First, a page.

Mokume-gane (pronounced moh-kuh-may gah-nay). “wood eye”

A Japanese metalworking technique dating to the Edo period craftsman, Shoami Denbei (1651-1727)., layers of different non ferrous metals are fused together with heat and pressure which are then worked to produce a patterned laminate. With fusion the stack is heated to achieve a flow state of one or more of the component metals. While some of the metals are partially fluid, alloying occurs at the interface of each layer. As it cools this stack becomes a single billet.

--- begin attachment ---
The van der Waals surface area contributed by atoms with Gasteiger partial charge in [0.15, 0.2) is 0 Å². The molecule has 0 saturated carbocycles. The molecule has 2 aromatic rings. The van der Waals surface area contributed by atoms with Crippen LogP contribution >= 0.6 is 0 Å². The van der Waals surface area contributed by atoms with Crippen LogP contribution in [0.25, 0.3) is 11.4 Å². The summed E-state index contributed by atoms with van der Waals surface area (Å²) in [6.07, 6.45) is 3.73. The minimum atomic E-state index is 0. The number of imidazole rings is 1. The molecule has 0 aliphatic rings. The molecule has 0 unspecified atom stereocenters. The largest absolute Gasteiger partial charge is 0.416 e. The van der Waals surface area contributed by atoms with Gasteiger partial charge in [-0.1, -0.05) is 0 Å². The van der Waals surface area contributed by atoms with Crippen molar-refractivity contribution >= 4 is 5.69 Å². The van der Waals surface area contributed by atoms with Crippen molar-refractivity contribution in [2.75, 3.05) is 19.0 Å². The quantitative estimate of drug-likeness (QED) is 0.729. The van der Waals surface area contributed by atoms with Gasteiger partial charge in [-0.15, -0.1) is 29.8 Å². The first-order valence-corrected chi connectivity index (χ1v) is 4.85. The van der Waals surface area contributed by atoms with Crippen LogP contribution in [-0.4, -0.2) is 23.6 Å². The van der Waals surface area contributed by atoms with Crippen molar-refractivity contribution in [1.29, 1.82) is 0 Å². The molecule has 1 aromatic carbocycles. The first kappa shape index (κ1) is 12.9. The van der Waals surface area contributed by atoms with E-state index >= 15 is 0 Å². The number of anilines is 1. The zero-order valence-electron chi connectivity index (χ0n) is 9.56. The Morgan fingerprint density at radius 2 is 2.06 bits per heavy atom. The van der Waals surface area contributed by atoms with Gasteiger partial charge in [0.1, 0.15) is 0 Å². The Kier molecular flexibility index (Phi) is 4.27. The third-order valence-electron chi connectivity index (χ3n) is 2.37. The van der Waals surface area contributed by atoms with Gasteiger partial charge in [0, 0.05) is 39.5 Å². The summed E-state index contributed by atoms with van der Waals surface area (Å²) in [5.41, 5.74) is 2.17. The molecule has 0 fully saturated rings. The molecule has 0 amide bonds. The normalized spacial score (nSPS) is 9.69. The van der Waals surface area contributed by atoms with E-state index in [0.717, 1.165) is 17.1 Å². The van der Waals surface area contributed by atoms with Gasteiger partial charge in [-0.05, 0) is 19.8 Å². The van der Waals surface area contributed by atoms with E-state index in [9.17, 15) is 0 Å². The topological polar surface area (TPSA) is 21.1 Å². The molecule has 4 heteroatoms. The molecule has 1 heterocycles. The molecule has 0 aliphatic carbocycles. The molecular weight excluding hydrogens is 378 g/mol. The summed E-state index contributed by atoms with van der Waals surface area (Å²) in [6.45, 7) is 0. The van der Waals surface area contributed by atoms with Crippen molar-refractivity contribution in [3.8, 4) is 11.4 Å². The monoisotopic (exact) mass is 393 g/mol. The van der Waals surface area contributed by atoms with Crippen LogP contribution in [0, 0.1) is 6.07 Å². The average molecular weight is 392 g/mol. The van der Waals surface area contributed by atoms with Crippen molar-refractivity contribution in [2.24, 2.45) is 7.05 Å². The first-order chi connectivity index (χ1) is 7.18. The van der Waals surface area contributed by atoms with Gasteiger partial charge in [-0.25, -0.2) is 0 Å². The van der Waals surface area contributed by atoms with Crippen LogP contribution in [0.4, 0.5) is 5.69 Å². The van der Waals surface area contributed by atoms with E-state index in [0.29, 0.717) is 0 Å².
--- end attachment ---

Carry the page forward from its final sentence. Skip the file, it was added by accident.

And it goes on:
Precise control of heat and pressure are applied to the various metals so the layers of the laminate fuse correctly, this is time consuming and requires significant experience and expertise, as well as innovation in methodology. The metals will delaminate if any oxygen is allowed to enter the stack or if the temperatures and timing are not perfect.

The modern process used by many today, relies on various machinery and kilns to achieve this material through diffusion, with this method extreme compression and long kiln times are used to produce an analog of Mokume Gane. While this is the common method used today it does not provide the true look, feel or quality of traditionally forged Mokume Gane.

Leif Winters